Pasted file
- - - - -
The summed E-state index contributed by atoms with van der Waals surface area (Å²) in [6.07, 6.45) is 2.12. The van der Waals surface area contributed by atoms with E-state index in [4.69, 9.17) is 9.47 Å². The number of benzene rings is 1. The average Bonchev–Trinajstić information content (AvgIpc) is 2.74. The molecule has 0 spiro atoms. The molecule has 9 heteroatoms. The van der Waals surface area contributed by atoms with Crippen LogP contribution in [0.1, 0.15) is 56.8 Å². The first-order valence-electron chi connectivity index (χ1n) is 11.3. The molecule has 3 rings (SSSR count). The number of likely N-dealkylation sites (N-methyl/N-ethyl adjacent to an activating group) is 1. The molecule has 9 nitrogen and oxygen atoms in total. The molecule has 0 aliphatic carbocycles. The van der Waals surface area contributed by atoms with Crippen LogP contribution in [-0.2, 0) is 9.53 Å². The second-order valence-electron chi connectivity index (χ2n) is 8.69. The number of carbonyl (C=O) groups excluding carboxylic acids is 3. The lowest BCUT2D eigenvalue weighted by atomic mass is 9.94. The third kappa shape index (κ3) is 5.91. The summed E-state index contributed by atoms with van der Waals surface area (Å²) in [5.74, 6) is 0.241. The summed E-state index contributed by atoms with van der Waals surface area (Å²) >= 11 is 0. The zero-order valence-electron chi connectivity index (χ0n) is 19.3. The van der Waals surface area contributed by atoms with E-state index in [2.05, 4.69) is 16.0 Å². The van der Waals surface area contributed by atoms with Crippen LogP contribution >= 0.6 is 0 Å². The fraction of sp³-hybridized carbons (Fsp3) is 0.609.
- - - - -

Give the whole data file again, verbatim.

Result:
The summed E-state index contributed by atoms with van der Waals surface area (Å²) in [6.07, 6.45) is 2.12. The van der Waals surface area contributed by atoms with E-state index in [4.69, 9.17) is 9.47 Å². The number of benzene rings is 1. The average Bonchev–Trinajstić information content (AvgIpc) is 2.74. The molecule has 0 spiro atoms. The molecule has 9 heteroatoms. The van der Waals surface area contributed by atoms with Crippen LogP contribution in [0.1, 0.15) is 56.8 Å². The first-order valence-electron chi connectivity index (χ1n) is 11.3. The molecule has 3 rings (SSSR count). The number of likely N-dealkylation sites (N-methyl/N-ethyl adjacent to an activating group) is 1. The molecule has 9 nitrogen and oxygen atoms in total. The molecule has 0 aliphatic carbocycles. The van der Waals surface area contributed by atoms with Crippen LogP contribution in [-0.2, 0) is 9.53 Å². The second-order valence-electron chi connectivity index (χ2n) is 8.69. The number of carbonyl (C=O) groups excluding carboxylic acids is 3. The lowest BCUT2D eigenvalue weighted by atomic mass is 9.94. The third kappa shape index (κ3) is 5.91. The summed E-state index contributed by atoms with van der Waals surface area (Å²) in [5.74, 6) is 0.241. The summed E-state index contributed by atoms with van der Waals surface area (Å²) >= 11 is 0. The zero-order valence-electron chi connectivity index (χ0n) is 19.3. The van der Waals surface area contributed by atoms with E-state index in [2.05, 4.69) is 16.0 Å². The van der Waals surface area contributed by atoms with Crippen LogP contribution >= 0.6 is 0 Å². The fraction of sp³-hybridized carbons (Fsp3) is 0.609.